• REACH, an EU Regulation which stands for Registration, Evaluation, Authorisation and Restriction of Chemicals, entered into force in June 2007. Among others, it requires EU manufacturers and importers of chemical substances (whether on their own, in preparations or in certain articles) to gather comprehensive information on properties of their substances produced or imported in volumes of 1 tonne or more per year, and to register such substances prior to manufacturing in or import into the EU.
  • Nine types of goods imported into the EU are subject to licensing. These goods are (broadly): textiles; various agricultural products; iron and steel products; ozone-depleting substances; rough diamonds; waste shipment; harvested timber; endangered species; and drug precursors. No quotas are imposed on textiles and clothing exports, as well as non-textile products exports from Hong Kong and the Chinese mainland at present.
Source: WTO - Trade Policy Review, Fitch Solutions

6. Trade Agreement

6.1 Multinational Trade Agreements

Active

  1. EU: Spain is a member of the EU that comprises 28 member states, and it follows EU's common external trade policy and measures. All EU member states adopt common external trade policy and measures. Meanwhile, 19 EU members, including Austria, Belgium, Cyprus, Estonia, Finland, France, Germany, Greece, Ireland, Italy, Latvia, Lithuania, Luxembourg, Malta, the Netherlands, Portugal, Slovakia, Slovenia and Spain, have adopted the euro as their legal tender.

  2. European Economic Area EU-European Free Trade Association (Iceland, Liechtenstein, Norway and Switzerland): While it enhances trade flows between these countries, only Switzerland is a fairly major trading partner. The European Economic Area (EEA) unites the EU Member States and the three EFTA States (Iceland, Liechtenstein, and Norway) into an Internal Market governed by the same basic rules. These rules aim to enable goods, services, capital, and persons to move freely about the EEA in an open and competitive environment, a concept referred to as the four freedoms.

  3. EU-Turkey - The customs union with the EU provides tariff-free access to the European market for Turkey, benefitting both exporters and importers.

  4. The Comprehensive Economic and Trade Agreement (CETA) between the EU and Canada: CETA is expected to strengthen trade ties between the two regions, having come into effect in 2016. Some 98% of trade between Canada and the EU will be duty-free under CETA. The agreement is expected to boost trade between partners by more than 20%. The EU expects CETA to improve trade in goods and services between the two regions, while, at the same time, boosting FDI. CETA also opens up government procurement. Canadian companies will be able to bid on opportunities at all levels of the EU government procurement market and vice-versa. CETA means that Canadian provinces, territories and municipalities are opening their procurement to foreign entities for the first time, albeit with some limitations regarding energy utilities and public transport.

Ratification Pending

  1. SADC-Economic Partnership Agreement (Botswana, Lesotho, Mozambique, Namibia, South Africa, Swaziland, Angola, Comoros, Democratic Republic of the Congo, Madagascar, Malawi, Mauritius, Seychelles, Tanzania, Zambia and Zimbabwe) - An agreement between parties was reached in 2016 and is awaiting ratification, with 13 of the 35 needed states having ratified the agreement as of April 2018.

  2. Central America-EU Association Agreement (Guatemala, El Salvador, Honduras, Nicaragua, Costa Rica, Panama, Belize, and Dominican Republic) - An agreement between the parties was reached in 2012 and is awaiting ratification (29 of the 34 parties have ratified the agreement as of April 2018).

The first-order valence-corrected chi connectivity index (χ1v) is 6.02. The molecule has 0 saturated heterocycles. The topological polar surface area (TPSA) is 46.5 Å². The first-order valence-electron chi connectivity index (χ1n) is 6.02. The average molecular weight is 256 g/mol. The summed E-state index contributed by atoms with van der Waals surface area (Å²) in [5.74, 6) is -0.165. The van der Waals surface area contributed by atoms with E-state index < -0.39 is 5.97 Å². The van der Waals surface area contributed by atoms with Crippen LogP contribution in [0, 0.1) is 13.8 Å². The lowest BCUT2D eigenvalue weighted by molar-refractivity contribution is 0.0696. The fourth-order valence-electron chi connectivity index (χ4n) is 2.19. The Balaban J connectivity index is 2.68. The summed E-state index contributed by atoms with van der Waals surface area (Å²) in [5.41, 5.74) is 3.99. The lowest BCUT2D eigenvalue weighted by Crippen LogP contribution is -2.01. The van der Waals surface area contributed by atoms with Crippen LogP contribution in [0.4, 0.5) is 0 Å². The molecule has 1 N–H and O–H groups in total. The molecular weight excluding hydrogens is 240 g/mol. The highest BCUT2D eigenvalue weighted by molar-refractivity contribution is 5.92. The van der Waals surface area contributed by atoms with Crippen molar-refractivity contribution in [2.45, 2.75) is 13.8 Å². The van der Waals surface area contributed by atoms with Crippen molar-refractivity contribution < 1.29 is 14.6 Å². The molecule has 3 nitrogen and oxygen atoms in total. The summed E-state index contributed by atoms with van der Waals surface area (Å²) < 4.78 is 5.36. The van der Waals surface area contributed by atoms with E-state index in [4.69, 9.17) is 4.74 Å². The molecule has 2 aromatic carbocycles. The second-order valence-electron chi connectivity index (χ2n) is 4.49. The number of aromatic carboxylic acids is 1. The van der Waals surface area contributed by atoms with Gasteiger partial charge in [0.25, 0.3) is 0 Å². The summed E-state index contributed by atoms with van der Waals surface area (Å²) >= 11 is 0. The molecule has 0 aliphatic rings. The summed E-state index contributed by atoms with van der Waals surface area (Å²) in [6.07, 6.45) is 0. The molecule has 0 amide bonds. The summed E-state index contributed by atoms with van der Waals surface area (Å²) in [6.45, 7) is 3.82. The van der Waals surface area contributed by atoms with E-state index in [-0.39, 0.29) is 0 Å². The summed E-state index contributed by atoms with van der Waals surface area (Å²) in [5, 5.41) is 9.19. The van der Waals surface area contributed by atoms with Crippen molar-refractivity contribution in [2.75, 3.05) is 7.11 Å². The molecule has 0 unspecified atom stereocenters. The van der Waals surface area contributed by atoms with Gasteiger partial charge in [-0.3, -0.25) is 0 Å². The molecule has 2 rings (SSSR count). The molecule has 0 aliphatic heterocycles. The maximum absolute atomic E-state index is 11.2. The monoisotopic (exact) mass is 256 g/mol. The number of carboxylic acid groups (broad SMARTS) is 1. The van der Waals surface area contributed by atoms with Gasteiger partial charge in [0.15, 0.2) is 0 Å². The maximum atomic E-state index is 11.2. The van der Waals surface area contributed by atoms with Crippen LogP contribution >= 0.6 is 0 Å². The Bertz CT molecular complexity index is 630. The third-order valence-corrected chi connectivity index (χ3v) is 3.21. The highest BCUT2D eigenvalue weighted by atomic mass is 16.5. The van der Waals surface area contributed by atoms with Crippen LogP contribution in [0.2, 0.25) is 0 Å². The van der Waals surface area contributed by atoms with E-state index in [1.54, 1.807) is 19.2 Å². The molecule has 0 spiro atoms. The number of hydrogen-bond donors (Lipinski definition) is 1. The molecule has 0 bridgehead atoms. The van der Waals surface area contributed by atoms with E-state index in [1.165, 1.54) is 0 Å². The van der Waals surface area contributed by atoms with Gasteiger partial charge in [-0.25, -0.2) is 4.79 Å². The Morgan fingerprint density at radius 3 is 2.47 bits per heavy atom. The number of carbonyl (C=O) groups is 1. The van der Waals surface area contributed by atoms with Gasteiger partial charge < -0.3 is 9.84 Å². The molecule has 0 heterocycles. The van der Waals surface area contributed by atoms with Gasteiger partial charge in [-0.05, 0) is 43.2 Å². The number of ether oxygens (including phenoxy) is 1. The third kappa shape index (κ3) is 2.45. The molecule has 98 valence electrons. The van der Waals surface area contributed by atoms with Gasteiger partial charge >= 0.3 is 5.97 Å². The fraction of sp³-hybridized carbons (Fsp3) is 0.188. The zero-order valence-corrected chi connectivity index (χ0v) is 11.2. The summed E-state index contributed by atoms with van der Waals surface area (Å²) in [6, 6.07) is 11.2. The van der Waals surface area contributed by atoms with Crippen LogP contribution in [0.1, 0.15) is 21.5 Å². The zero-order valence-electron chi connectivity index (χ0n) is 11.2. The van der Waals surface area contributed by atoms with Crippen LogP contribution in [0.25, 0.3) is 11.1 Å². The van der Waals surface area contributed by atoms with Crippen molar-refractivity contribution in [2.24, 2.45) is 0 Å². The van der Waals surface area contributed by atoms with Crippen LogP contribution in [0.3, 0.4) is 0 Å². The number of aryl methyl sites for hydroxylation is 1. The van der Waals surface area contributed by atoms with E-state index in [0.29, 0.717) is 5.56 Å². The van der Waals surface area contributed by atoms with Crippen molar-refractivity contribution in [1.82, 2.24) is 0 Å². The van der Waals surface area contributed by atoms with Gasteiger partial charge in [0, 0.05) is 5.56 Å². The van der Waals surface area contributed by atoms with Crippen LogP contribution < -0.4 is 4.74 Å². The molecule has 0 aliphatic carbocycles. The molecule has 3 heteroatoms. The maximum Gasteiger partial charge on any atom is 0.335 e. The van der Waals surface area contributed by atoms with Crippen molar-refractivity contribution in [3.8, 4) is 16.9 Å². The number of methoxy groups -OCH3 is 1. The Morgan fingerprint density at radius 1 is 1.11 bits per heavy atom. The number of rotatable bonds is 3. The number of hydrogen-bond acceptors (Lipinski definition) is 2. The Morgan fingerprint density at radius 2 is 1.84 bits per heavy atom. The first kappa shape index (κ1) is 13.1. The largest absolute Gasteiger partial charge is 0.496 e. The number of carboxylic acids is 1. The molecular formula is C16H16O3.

3. EU-Japan Trade Agreement - In July 2018, the EU and Japan signed a trade deal that promises to eliminate 99% of tariffs that cost businesses in the EU and Japan nearly EUR1 billion annually. According to the European Commission, the EU-Japan Economic Partnership Agreement (EPA) will create a trade zone covering 600 million people and nearly a third of global GDP. The result of four years of negotiation, the EPA was finalised in late 2017 and is expected to come into force by the end of the current mandate of the European Commission in 2019. The total trade volume of goods and services between the EU and Japan is EUR86 billion. The key parts of the agreement will cut duties on a wide range of agricultural products and it seeks to open up services markets, in particular financial services, e-commerce, telecommunications and transport. As of August 2018, the agreement is awaiting ratification by the European Parliament and the Japanese Diet following which it could enter into force in 2019. At the same time, negotiations with Japan continue on investment protection standards and investment protection dispute resolution.

Under Negotiation

  1. EU-US (Trans-Atlantic Trade and Investment Partnership) - Expected to increase trade and services, but unlikely to pass under a Trump administration in the US.

  2. The EU, Australia's second largest trade partner, has launched negotiations for a comprehensive trade agreement with Australia. Bilateral trade in goods between the two partners has risen steadily in recent years, reaching almost EUR48 billion in 2017, while bilateral trade in services added an additional EUR27 billion. The negotiations aim at removing trade barriers, streamlining standards and putting European companies exporting to or doing business in Australia on an equal footing with those from countries that have signed up to the Trans-Pacific Partnership or other trade agreements with Australia. The Council of the EU authorised opening negotiations for a trade agreement between the EU and Australia on May 22, 2018.
Source: WTO Regional Trade Agreements database, European Commission, Fitch Solutions

7. Investment Policy

7.1 Foreign Direct Investment

Graph: Spain FDI stock
Graph: Spain FDI stock
Graph: Spain FDI flow